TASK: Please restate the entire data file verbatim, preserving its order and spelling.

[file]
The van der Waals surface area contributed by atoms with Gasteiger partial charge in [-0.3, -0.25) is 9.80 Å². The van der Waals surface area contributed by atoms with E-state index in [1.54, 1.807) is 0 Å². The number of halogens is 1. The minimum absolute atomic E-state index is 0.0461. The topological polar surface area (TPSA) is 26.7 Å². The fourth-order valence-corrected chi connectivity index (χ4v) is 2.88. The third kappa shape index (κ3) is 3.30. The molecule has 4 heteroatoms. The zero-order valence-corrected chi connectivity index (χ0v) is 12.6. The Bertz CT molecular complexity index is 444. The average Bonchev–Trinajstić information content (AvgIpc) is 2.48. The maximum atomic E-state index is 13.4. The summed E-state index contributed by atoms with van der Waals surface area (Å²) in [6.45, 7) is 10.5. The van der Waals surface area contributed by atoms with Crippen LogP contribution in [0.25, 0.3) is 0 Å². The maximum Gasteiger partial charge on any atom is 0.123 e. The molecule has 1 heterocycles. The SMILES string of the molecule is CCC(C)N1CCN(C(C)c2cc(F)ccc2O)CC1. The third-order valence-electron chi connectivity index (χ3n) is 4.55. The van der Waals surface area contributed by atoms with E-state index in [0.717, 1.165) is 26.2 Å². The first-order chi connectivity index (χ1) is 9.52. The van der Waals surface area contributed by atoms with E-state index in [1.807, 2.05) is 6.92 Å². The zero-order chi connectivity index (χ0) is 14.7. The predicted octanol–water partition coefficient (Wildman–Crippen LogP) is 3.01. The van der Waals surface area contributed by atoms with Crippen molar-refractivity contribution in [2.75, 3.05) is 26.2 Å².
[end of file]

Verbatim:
The van der Waals surface area contributed by atoms with Gasteiger partial charge in [-0.3, -0.25) is 9.80 Å². The van der Waals surface area contributed by atoms with E-state index in [1.54, 1.807) is 0 Å². The number of halogens is 1. The minimum absolute atomic E-state index is 0.0461. The topological polar surface area (TPSA) is 26.7 Å². The fourth-order valence-corrected chi connectivity index (χ4v) is 2.88. The third kappa shape index (κ3) is 3.30. The molecule has 4 heteroatoms. The zero-order valence-corrected chi connectivity index (χ0v) is 12.6. The Bertz CT molecular complexity index is 444. The average Bonchev–Trinajstić information content (AvgIpc) is 2.48. The maximum atomic E-state index is 13.4. The summed E-state index contributed by atoms with van der Waals surface area (Å²) in [6.45, 7) is 10.5. The van der Waals surface area contributed by atoms with Crippen LogP contribution in [0.25, 0.3) is 0 Å². The maximum Gasteiger partial charge on any atom is 0.123 e. The molecule has 1 heterocycles. The SMILES string of the molecule is CCC(C)N1CCN(C(C)c2cc(F)ccc2O)CC1. The third-order valence-electron chi connectivity index (χ3n) is 4.55. The van der Waals surface area contributed by atoms with E-state index in [0.717, 1.165) is 26.2 Å². The first-order chi connectivity index (χ1) is 9.52. The van der Waals surface area contributed by atoms with E-state index in [1.807, 2.05) is 6.92 Å². The zero-order chi connectivity index (χ0) is 14.7. The predicted octanol–water partition coefficient (Wildman–Crippen LogP) is 3.01. The van der Waals surface area contributed by atoms with Crippen molar-refractivity contribution in [2.75, 3.05) is 26.2 Å².